Without Wii-U Sports, Nintendo are deliberately making life much harder for themselves. It’s hardly rocket science, is it? A game franchise already over a hundred million sales in total, which would (and does) make the biggest selling game of all time. The best? Perhaps that depends what you look for in a game, but it’s impossible to deny that it really was the game the Wii needed. And as the Wii-U struggles to find its market, as it desperately scrambles for third-party support which isn’t there, as it tries to find its identity, Wii-U Sports is the game the new console desperately needs. Not merely because it will give Nintendo a good chance to demonstrate once again why simple gameplay matters, and not merely because of the sales it could generate; but because it’s what people wanted. And I can’t imagine that tastes and the expanded market will have changed so dramatically that they wouldn’t lap up the same thing all over again: but this time with things like online leaderboards, Miiverse support, downloadable extra games for your title and much, much more. The Wii-U seems to not only be a perfect fit for Wii Sports, but seems like the place to advance and further it in ways that could only have been dreamt of on the Wii.

Wii Sports Resort added many more things to do, including a minor version of Wave Race.

Wii Sports Resort added many more things to do, including a minor version of Wave Race.

At this moment, as everyone decries the Wii-U as dying or dead, the system needs Wii-U Sports more than it ever did at the start. Nintendo need to remind us why we fell in love with the Wii; why it became such a huge success, and why this game in particular has become one of the biggest video games of all time. It may feel moving on is appropriate; but discarding such a massive market at a time you need it most is, frankly, borderline suicidal. We accept the Wii was not a disaster; whatever the vocal gamer crowd may feel, the numbers don’t lie. I thought I’d look back on the Wii, and Wii Sports, with total disdain as we moved on. It’s with hindsight that you see that money went into getting some truly stonking games out there; Nintendo invested it in the games. The volume of machines attracted third-parties. There were lots of very good games on the machine. Some truly stunning “hardcore” titles too. Looking back, sure, the Wii hit critical mass too early; but heck, how is hitting critical mass early a bad thing? I’m sure the billions of dollars Nintendo made will have made up for it, after all.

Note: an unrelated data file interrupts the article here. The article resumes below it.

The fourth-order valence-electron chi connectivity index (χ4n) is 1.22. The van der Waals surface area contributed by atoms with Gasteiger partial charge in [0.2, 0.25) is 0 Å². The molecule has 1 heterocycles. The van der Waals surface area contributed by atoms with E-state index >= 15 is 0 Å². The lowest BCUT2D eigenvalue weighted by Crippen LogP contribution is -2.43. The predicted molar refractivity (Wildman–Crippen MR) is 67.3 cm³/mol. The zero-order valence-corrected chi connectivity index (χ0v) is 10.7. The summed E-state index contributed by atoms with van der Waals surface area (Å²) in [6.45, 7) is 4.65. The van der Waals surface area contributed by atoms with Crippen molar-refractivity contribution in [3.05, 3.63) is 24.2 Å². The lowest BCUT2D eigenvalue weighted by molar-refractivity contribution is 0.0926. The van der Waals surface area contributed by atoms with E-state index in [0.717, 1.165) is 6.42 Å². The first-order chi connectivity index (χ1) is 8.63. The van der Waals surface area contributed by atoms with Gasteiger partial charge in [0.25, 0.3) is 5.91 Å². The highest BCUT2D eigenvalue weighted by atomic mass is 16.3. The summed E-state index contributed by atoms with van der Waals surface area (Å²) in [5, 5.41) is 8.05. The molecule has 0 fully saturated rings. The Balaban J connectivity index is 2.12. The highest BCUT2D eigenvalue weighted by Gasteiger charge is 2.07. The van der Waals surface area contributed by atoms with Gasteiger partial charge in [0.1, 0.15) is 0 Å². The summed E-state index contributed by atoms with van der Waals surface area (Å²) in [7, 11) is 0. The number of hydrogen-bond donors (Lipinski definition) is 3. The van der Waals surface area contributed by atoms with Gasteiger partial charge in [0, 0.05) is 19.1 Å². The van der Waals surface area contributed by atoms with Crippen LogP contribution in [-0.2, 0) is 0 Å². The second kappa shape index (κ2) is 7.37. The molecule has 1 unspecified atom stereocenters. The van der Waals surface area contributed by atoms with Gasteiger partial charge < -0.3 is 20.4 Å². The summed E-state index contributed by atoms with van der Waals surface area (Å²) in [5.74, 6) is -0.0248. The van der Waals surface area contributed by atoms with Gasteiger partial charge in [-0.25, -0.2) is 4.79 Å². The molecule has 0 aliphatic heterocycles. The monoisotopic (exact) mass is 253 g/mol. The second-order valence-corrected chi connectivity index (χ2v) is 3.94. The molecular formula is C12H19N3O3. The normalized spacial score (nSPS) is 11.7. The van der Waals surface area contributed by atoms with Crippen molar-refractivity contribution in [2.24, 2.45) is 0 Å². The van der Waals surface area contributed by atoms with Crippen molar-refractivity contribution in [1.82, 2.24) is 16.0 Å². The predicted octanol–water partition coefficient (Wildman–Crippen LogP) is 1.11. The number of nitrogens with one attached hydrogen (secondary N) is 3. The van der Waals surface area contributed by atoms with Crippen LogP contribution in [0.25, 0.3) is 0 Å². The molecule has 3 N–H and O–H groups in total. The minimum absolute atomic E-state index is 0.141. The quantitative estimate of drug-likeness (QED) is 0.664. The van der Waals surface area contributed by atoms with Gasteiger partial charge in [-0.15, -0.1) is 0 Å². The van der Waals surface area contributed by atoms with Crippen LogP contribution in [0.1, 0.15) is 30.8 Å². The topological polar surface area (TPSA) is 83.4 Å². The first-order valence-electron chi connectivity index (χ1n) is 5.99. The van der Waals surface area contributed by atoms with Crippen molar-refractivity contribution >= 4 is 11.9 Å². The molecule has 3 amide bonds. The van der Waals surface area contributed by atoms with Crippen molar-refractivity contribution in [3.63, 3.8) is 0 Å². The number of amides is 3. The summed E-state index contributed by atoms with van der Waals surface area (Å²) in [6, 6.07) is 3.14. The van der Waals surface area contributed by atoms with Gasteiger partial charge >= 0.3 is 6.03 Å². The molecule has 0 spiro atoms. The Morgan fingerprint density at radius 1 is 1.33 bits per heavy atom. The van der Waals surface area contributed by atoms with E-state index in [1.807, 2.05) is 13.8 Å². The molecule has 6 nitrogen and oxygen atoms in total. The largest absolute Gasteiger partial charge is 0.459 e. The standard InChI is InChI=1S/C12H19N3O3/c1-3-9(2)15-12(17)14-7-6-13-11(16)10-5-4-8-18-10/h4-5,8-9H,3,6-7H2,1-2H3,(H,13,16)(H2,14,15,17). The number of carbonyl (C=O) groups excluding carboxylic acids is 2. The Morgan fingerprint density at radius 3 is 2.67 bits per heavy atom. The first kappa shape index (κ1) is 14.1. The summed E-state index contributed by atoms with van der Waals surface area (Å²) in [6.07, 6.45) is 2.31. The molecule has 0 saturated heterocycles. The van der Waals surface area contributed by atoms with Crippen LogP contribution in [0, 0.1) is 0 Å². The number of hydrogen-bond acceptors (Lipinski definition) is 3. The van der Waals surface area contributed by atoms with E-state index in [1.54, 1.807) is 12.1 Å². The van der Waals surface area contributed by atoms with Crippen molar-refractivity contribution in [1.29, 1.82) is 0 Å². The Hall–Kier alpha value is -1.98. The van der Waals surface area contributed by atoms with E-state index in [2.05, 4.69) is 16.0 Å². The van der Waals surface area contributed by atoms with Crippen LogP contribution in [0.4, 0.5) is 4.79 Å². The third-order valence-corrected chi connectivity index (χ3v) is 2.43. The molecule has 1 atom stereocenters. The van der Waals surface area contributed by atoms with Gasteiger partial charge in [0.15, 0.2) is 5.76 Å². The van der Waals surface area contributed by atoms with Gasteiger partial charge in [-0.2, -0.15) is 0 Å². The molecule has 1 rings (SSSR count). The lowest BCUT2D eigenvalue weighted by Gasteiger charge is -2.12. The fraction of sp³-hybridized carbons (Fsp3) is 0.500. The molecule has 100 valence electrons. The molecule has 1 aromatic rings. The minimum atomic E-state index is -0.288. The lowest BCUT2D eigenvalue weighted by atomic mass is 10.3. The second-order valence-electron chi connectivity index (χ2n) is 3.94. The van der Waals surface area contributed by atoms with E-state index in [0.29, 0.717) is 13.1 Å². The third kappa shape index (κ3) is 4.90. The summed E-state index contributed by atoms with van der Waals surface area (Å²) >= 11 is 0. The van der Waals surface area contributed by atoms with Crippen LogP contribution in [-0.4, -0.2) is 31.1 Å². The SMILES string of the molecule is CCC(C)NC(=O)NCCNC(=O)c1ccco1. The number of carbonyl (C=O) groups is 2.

It’s not like Nintendo to miss a trick. Perhaps it wants to be taken seriously, or be something it isn’t? I don’t know, but what I do know is that right now, I need something I can replay indefinitely. Something fun, engaging, interesting, enlightening and can last. If you have a barren launch window, then something like that can go a very, VERY long way to easing the absence of content, whilst creating a market that tempts and coerces the industry into your playground.

Nintendo had that with Wii Sports. And without it, I doubt the Wii-U will ever get close to the sales of the Wii or show us the diversity of content of the Wii – no doubt it will succeed in making money, but nothing near like the company enjoyed with the Wii. Throwing away such a massive success is ridiculous and perhaps one of the most ridiculous business moves in many years. It’s important it continues. It’s important for the machine and it’s important for Nintendo; creating a market that attracts people in, whilst giving people something they want as well. And even if you are not part of that market, the increased sellthrough, income and marketshare will be beneficial for future titles as well from all sides, both first and third party.

It’s in everyone’s interests to want to see this happen, regardless of if you share my sentiments on the game itself. Come on Nintendo. It doesn’t take a genius!

Do it. The sooner, the better.